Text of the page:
(Price One Penny)
1 March 1877
CLEVELAND IRON MARKET
The iron market was but thinly attended to-day, and there was not much business transacted. Prices are still tending downwards owing to the want of enquiry, the following being the quotations: – No. 1, 48s; No. 3, 44s 6d, f.o.b.; No. 4, 43s 6d; forge 43s net; truck brands 6d less, Bars very flat, but no specifications are coming to hand. Plates keep firm as makers have work in hand.
EXPLOSION AT MIDDLESBROUGH
EIGHT PERSONS INJURED
Shortly before seven o'clock on Wednesday morning an explosion occurred at Messrs Hopkins, Gilkes, and Co's Teesside Ironworks, Middlesbrough. Although the explosion is not accompanied by much injury to property, yet the results were such as to place the lives of eight persons in jeopardy.
At the time named a number of men employed in their works were sitting around a ball furnace getting their breakfast before commencing work, when a portion of refuse from the iron in the furnace, which is known as "tap" or "cinder," fell out of the furnace into the ash hole, which is always supplied with water; and the "tap" being heated to such an intensity that it ran like water; an explosion at once took place, and inflicted scalds and burns on a boy named Jeremiah Modigan and seven men, named John Barrit, Thomas Reddan, Michael McManus, Arthur Lochrane, Owen Thomas, John Shean, and Francis Fillijalick.
The two last-named were taken to their homes, their injuries not being so severe, but the other six were very severely burned, and they were conveyed to the North Riding Infirmary.
ACCIDENT AT CHALONER MINE
While a man named William Smith was charging a hole he had drilled in the ironstone with powder, preparatory to firing it, by some means the powder caught fire, and exploded, completely blowing the man over and seriously injuring his face, which got dreadfully burnt. He was afterwards removed to the Miner's Accident Hospital at Guisborough.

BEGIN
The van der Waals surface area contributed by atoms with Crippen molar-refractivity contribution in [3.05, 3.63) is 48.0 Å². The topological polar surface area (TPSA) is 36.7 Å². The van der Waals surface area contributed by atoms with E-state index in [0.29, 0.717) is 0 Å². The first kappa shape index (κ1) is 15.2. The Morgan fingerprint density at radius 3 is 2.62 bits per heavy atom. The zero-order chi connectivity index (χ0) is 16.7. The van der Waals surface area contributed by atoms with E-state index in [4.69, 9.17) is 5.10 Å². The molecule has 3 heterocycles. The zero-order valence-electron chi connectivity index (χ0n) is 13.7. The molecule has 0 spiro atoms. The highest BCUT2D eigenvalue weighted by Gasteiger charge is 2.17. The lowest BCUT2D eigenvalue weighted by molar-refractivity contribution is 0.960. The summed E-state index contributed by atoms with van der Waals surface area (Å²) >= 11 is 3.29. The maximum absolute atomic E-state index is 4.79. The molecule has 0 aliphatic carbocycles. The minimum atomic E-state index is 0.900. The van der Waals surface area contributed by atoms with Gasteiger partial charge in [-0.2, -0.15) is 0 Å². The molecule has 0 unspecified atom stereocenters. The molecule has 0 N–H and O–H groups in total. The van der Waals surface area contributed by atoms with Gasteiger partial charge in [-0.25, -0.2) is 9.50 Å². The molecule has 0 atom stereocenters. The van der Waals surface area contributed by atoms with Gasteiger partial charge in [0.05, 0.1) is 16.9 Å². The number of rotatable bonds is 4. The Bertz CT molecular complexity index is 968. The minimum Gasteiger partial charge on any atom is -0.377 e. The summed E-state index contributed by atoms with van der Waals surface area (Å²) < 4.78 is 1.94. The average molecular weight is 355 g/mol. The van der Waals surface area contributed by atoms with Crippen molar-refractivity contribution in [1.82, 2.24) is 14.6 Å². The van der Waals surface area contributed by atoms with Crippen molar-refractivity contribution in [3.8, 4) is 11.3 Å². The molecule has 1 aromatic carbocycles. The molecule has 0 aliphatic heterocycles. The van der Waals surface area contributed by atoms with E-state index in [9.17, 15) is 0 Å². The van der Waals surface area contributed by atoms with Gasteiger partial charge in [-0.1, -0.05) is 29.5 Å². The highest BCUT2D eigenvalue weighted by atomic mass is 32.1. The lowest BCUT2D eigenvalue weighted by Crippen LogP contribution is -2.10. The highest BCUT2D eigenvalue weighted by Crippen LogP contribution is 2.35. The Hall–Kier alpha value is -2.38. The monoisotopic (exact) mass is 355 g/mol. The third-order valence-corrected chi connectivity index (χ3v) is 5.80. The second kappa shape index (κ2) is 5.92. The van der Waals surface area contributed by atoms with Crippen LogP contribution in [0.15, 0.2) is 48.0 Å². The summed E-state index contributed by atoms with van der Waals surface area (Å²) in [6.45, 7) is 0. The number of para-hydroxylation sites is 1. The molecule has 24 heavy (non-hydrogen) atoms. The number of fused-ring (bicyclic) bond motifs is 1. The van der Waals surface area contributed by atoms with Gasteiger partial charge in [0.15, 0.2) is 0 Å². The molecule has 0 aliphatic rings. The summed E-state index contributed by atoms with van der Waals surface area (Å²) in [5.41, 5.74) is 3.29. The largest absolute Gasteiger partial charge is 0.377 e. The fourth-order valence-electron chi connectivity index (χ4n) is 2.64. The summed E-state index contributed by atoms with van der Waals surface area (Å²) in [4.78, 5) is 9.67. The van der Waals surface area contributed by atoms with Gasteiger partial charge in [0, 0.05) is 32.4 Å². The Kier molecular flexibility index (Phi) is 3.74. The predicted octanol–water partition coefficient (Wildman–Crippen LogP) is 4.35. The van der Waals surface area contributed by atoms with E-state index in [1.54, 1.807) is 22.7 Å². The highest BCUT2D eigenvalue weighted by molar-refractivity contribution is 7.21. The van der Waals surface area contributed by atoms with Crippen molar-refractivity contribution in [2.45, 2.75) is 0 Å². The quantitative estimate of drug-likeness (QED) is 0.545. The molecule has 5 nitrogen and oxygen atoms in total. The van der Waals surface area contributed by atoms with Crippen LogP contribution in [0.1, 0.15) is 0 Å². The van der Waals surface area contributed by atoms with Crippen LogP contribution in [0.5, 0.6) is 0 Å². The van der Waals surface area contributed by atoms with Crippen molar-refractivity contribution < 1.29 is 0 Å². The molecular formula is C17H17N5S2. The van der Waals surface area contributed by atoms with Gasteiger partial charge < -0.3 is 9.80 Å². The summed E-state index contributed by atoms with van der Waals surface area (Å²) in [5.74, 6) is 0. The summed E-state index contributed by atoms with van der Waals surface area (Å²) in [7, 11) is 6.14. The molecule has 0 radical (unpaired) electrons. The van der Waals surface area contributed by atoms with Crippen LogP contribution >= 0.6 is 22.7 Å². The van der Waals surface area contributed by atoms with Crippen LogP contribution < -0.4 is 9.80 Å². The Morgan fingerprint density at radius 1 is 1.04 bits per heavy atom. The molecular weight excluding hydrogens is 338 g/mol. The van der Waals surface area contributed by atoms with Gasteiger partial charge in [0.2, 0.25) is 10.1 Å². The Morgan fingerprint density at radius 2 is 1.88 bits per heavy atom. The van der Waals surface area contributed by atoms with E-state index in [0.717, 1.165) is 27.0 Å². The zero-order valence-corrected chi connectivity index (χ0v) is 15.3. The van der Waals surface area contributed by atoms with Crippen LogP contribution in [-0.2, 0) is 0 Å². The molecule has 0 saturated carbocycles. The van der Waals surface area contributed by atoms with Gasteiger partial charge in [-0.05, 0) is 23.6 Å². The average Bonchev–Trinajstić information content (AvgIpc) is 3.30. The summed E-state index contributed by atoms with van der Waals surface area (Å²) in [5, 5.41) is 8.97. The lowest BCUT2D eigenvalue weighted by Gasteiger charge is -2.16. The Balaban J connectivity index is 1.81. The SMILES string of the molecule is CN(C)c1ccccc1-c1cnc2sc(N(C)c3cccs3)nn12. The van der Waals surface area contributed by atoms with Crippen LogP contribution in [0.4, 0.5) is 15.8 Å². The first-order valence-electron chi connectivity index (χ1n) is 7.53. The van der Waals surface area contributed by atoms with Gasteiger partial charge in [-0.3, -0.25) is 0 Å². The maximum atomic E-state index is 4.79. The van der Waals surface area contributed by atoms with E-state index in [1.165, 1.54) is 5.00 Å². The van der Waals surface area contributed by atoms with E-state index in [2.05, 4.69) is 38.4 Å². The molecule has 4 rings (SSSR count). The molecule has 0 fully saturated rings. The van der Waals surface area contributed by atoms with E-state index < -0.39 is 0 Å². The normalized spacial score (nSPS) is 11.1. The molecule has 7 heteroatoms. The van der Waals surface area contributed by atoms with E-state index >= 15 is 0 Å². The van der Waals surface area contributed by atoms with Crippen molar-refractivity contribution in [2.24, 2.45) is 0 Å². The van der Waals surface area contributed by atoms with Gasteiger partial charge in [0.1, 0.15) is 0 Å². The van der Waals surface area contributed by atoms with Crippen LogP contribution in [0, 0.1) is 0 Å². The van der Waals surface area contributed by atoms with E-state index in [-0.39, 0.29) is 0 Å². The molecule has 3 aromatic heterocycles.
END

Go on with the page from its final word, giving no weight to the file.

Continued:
NORTH RIDING INFIRMARY. – Report for week ending Feb 23, 1877. – In-patients – admitted during the week, 6; discharged cured, 3; relieved, 1; died, 0; remaining in the house, 41. Out-patients: New cases, 17; number attended this week, 109. The following contributions are thankfully acknowledged:- B Samuelson and Co (firm), £30; papers and periodicals from Mrs Bolckow, Messrs R Simpson, H G Reid, Burnett and Hood, the Middlesbrough Printing Co., and the Railway Station boxes.
SUPPOSED LOSS OF A TEES BUILT STEAMER WITH ALL HANDS
Lloyd's Committee has posted the screwsteamer James Mason as missing. She sailed from Cardiff with a cargo of coals for Gibraltar, and has not been seen since. She was a steamer of 870 tons gross, 99 nominal h.p., built at Middlesbrough in 1872 classed 100 A1 at Lloyd's, and owned by Messrs Dixon and Harris, of London. She was worth about £18,000, and her cargo about £12,000.